A tree that will not rot

A tree that will not rot

Forgetting, death as usual, and ice cream, Christmas, childhood sensations. Yet, as getting older, to linger seems to be the most acute way of being present, to dwell into one’s own disappearance by staring at frozen time. Or feel somewhat permanent next to frozen yogurt, ice cream, gelato, eis, glass, whatever melts across borders. All love stories should start—and end—at a bridge. Like getting back “home” for Christmas, walking some dog along the local lovers’ lane, only to find that the bridge over the frozen waters is gone! The wooden boards were rotten according to the municipality. But hear this: He who is too impoverished for an offering chooses wood that will not rot: he seeks out a skillful craftsman to set up an idol that will not move. Isaiah, 40,20. Mystery means what you can see with closed eyes, and say with a closed mouth. What now, could be worshiped more than what passeth away, before our eyes, and faster than our bodies? To linger is to watch oneself forget, oh how present, and pleasant, to almost have had that gelato somewhere within memories’ ever changing colors.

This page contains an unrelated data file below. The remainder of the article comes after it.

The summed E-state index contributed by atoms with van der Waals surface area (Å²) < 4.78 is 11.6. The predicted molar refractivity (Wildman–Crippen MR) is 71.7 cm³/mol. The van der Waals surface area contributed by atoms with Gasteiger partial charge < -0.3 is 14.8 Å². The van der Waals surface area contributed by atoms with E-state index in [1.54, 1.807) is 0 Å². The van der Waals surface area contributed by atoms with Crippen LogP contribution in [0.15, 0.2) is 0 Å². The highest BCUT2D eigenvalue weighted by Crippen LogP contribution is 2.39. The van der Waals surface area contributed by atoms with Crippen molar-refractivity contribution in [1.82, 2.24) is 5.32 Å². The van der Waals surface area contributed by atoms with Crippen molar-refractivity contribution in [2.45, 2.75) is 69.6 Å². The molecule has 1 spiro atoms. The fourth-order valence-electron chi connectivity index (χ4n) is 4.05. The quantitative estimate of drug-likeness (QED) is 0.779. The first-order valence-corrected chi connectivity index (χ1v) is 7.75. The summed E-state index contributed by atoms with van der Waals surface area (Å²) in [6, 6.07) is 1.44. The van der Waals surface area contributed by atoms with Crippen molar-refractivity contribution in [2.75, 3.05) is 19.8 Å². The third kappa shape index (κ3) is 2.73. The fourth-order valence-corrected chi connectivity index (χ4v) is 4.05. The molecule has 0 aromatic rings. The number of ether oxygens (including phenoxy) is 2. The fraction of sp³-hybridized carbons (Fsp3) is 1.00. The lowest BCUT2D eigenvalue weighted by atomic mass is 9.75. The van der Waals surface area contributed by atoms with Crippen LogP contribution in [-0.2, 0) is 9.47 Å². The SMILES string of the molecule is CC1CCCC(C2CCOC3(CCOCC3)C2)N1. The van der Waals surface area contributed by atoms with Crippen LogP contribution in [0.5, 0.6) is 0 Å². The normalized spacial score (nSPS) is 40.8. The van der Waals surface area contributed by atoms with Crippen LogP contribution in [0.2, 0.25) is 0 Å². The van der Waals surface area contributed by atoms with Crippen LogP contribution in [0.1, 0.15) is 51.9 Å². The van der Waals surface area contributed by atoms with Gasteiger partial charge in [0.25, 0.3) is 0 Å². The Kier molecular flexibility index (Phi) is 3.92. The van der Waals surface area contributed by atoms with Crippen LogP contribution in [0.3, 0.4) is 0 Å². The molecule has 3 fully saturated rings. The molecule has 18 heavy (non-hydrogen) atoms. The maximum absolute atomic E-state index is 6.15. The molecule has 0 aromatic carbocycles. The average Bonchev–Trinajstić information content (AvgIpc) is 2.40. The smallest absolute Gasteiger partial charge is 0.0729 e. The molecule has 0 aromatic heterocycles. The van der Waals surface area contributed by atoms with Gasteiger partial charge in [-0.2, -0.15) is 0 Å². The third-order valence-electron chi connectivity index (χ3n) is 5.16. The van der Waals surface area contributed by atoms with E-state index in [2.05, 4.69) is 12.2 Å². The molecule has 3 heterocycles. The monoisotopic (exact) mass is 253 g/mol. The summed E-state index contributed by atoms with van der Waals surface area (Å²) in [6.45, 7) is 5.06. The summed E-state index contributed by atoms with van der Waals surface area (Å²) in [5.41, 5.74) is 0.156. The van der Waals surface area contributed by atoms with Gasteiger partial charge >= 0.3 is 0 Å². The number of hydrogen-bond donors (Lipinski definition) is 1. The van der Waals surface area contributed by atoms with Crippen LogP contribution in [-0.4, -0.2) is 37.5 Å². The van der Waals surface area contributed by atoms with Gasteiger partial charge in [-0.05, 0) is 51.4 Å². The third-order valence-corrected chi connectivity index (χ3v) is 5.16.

A tree that will not rot

  • Frankfurt am Main's Exhibitions 2
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